... and so on and so on: Slavoj Žižek

Posted by Charles Reece, September 6, 2008 06:04pm | Post a Comment

Since I used Slavoj Žižek's latest book, Violence, in my discussion of the latest Batman flick, I figured why not link to this recent interview Michael Krasny conducted with the man himself. Just push 'play' for the best stand-up comedian of today:

Therein you will hear Žižek discuss, among other things, The Dark Knight (ideology at its purest), violent video games (he lets his 7 year old play Grand Theft Auto, but is wary of Disney films), rape (why masochists would be the most traumatized), Hugo Chavez (how authoritarians are as pragmatic as everyone else), the mystery of Stalinism (why Stalinists terrorized themselves), the honesty of fascism (it kept its promise to kill minorities), and so on and so on. Theory comes out as flakes on the corners of his mouth -- philosophy as a 3-day meth binge.

While I'm at it, here's some more fun stuff:

From his
Q&A with the Guardian:

Cultural criticism is now second only to being in a rock band as the great
equalizer: Žižek with fourth wife, Analio Hounie, an Argentinian
model who just happens to like reading Lacan.

What makes you depressed?

Seeing stupid people happy.

What do you most dislike about your appearance?

That it makes me appear the way I really am.

What was your most embarrassing moment?

Standing naked in front of a woman before making love.

What does love feel like?

Like a great misfortune, a monstrous parasite, a permanent state of emergency that ruins all small pleasures.

What or who is the love of your life?

Philosophy. I secretly think reality exists so we can speculate about it.

DVDs about and/or by him:

Regarding The Pervert's Guide: "The project came about when the British filmmaker Sophie Fiennes (sister of the actors Ralph and Joseph) proposed a documentary structured around film clips, one that would allow Mr. Žižek to riff on a pet topic: the workings of cinematic fantasy. He eagerly agreed to conduct what is in essence an illustrated film-studies lecture. The title springs from his assertion that cinema is 'the ultimate pervert art.' As he puts it: 'It doesn’t give you what you desire. It tells you how to desire.'"

Regarding Žižek!: "Never ceasing to observe the paradoxes that underpin our perception of reality, little goes untheorized over the course of the film, particularly Žižek's recurring themes -- ideology, belief, revolution, and love. But Žižek is also unafraid to turn his critical gaze on himself, astutely analyzing his private life for the camera and contemplating on his conflicted relationship to his growing celebrity."

Regarding The Reality of the Virtual: "In this tour de force filmed lecture, he lucidly and compellingly reflects on belief -- which takes him from Father Christmas to democracy -- and on the various forms that belief takes, drawing on Lacanian categories of thought."

From the Children of Men DVD:


Finally, the premier film scholar, David Bordwell, is not a fan:

"At some point someone is likely to say that Žižek is elusive because he’s playful. His flights of fancy try to get you to think outside the box; he’s a provocateur. I suppose this comes down to taste, but I find Žižek not provocative at all. Praising Lacan, Lenin, and Mao seems to me not rebellion but a retread. And we come at some point to a matter of sincerity. When is he not being playful? When is he putting forth a claim he’s committed to? [...]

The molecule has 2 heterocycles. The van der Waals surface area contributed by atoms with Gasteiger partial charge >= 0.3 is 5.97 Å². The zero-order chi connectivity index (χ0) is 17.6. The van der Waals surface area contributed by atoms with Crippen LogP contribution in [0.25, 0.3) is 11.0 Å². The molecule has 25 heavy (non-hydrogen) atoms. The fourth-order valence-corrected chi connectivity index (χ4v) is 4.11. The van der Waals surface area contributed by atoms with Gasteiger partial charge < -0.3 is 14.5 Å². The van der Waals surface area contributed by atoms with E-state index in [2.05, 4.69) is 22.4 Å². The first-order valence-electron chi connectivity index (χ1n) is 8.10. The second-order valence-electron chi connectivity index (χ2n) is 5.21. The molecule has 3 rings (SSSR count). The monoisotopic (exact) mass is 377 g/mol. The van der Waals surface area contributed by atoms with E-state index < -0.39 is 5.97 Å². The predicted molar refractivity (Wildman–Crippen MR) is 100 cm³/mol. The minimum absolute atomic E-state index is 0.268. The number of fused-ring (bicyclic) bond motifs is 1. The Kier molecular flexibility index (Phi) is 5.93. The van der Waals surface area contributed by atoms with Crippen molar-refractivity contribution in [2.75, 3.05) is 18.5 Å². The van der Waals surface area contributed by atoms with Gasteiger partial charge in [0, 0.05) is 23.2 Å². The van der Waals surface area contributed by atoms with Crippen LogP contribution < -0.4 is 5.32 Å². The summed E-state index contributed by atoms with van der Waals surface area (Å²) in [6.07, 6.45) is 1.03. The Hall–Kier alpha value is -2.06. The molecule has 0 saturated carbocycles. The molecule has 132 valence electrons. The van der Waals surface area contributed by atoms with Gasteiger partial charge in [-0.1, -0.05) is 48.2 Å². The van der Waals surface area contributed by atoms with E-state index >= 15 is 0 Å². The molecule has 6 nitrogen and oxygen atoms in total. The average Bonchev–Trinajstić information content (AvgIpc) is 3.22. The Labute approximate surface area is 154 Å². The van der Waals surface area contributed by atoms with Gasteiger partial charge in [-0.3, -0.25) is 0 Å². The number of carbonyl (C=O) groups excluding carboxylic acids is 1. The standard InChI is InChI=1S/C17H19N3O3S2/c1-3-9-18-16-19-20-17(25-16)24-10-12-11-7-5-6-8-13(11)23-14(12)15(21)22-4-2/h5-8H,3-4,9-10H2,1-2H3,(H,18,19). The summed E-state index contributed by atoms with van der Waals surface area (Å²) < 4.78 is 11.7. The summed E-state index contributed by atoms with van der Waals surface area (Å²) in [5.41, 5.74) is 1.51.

'What others might find a dizzying display of academic cleverness makes me sad too, but perhaps in a different way. Are we wasting our time in expecting Žižek to offer reasonable arguments? Fundamental questions of responsibility arise here, especially in relation to a writer not hesitant to condemn the beliefs and actions of others. It’s tedious to be lectured on morality and ethics from someone who casually announces petty acts of deceit, like sneaking out of office hours or fooling gullible academics who are eager to take a master’s every word as a revelation. [...]

'As with many contemporary theorists, Žižek’s dominant register is what Frederick Crews has called ponderous coyness. His humor is academic, and academic humor is to humor as military intelligence is to intelligence. [...]

'Cutely illustrating an ontological concept through mundane instances seems to make for a user-friendly approach. In every appreciation of Žižek, there is a sentence somewhere marveling at how his vision sweeps from lofty abstraction to pop-culture examples. “He takes in subjects including national cuisines, the Cathar heresy and the literature and film of the GDR, citing Plato, Hegel, Derrida, Heidegger and more” (Monroe, “Fright of Real Theory”). But such potshot erudition is in fact quite easily achieved, as Umberto Eco showed long ago. If academics are this easily impressed by name-dropping, no wonder Žižek’s bluffs find success. And from this standpoint, Žižek’s claim that correct thought moves from universal concepts to singular manifestations can be seen to serve the strategic purpose of justifying his grandiloquent rhetorical leaps from the sublime to the ridiculous, from Leninist strictures on violence to anti-smoking legislation. [...]"

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Dvd Criticism (26), Slavoj Žižek (5)